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  • Scot Janikula, 50, walks back to his boat after filling up two gas canisters to run his generator which powers all the electricity on his boat. Janikula, has been living on a boat in Estero Bay for 13 years. Janikula says a gallon of gas can provide him with 13 hours of electricity to his boat, including powering a refrigerator, lights, and television.
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  • Anchored boats used as homes in Estero Bay are seen from Gerry Raccuia's sailboat a few hundred yards away.
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  • Renegade, Scot Janikula's dog, looks ahead as he stands on the bow of Janikula's skiff headed back to his home, a boat anchored in Estero Bay. Janikula says Renegade loves to ride on the skiff, looking for fish in the water as they make their way to shore and back.
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  • Scot Janikula takes a look from the back of his boat at a rainbow that appeared after a summer storm rolled through the community of people living on their boats anchored in Estero Bay.
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  • A rainbow appears after a summer storm rolled through the community of people living on their boats anchored in Estero Bay.
    BoatPeopleG...jpg
  • A typical summer storm rolls in over the community of people who are living on their boats anchored in Estero Bay. Most who live on their boats have a plan for where to go during a tropical storm or hurricane, and many of the boats will withstand up to a category four storm.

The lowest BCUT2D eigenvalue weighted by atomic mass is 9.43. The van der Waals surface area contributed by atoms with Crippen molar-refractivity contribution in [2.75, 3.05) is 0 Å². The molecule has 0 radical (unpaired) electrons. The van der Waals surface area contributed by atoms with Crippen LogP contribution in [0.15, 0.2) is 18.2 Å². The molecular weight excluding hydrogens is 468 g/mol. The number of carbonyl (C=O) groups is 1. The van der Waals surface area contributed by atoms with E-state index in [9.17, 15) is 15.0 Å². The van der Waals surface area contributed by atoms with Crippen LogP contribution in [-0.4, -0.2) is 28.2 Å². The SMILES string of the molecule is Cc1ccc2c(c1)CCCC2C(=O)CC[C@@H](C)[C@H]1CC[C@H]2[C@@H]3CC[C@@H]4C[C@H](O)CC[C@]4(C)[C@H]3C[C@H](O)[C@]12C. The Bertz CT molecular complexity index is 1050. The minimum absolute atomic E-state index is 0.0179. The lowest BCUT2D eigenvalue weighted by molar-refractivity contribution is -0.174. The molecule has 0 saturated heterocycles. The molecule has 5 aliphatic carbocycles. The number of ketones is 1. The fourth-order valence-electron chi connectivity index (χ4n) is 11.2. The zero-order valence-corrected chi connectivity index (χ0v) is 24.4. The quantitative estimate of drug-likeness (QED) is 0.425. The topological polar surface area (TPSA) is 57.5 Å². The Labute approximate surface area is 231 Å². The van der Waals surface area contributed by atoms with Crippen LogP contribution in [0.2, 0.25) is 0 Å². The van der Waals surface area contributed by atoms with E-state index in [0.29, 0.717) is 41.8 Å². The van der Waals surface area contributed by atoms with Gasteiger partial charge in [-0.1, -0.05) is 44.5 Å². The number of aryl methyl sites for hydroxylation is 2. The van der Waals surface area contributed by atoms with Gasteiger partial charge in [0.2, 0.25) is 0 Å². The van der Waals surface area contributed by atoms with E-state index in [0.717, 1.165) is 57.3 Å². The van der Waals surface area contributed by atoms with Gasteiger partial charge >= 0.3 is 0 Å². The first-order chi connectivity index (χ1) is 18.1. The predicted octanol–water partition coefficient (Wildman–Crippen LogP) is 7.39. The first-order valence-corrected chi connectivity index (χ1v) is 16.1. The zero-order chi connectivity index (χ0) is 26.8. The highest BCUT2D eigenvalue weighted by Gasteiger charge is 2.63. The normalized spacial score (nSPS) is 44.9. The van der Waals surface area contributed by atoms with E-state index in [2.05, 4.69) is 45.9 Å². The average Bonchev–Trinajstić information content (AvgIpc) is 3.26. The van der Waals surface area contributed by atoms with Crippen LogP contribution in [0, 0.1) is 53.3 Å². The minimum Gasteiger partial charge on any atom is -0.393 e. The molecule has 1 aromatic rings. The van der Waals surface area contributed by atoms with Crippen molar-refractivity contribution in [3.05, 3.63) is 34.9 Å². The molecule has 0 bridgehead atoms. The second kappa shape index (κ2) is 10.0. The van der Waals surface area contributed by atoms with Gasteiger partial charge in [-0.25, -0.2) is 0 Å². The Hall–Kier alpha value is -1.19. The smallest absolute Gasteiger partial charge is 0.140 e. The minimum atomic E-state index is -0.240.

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  • Scot Janikula, 50, who lives on his boat in Estero Bay, waits out a summer storm with his dog Renegade. Most who live on their boats have a plan for where to go during a tropical storm or hurricane, and many of the boats will withstand up to a category four storm.
    BoatPeopleG...jpg
  • Scot Janikula, 50, who lives on his boat in Estero Bay, waits out a summer storm with his dog Renegade. Most who live on their boats have a plan for where to go during a tropical storm or hurricane, and many of the boats will withstand up to a category four storm.
    BoatPeopleG...jpg
  • Scot Janikula, 50, who lives on his boat in Estero Bay, waits out a summer storm with his dog Renegade. Most who live on their boats have a plan for where to go during a tropical storm or hurricane, and many of the boats will withstand up to a category four storm.
    BoatPeopleG...jpg
  • Scot Janikula, 50, who lives on his boat in Estero Bay, climbs aboard after getting gasoline in town, arriving just before a summer storm. Most who live on their boats have a plan for where to go during a tropical storm or hurricane, and many of the boats will withstand up to a category four storm.
    BoatPeopleG...jpg
  • Scot Janikula, 50, who lives on his boat in Estero Bay, climbs aboard after getting gasoline in town, arriving just before a summer storm. Most who live on their boats have a plan for where to go during a tropical storm or hurricane, and many of the boats will withstand up to a category four storm.
    BoatPeopleG...jpg
  • Scot Janikula, 50, who lives on his boat in Estero Bay, climbs aboard after getting gasoline in town, arriving just before a summer storm. Most who live on their boats have a plan for where to go during a tropical storm or hurricane, and many of the boats will withstand up to a category four storm.
    BoatPeopleG...jpg
  • Renegade, Scot Janikula's dog, looks at a trimaran that has "Board at your own risk!" painted on the side, as Janikula and his dog head back  home after getting gas for their boat's generator.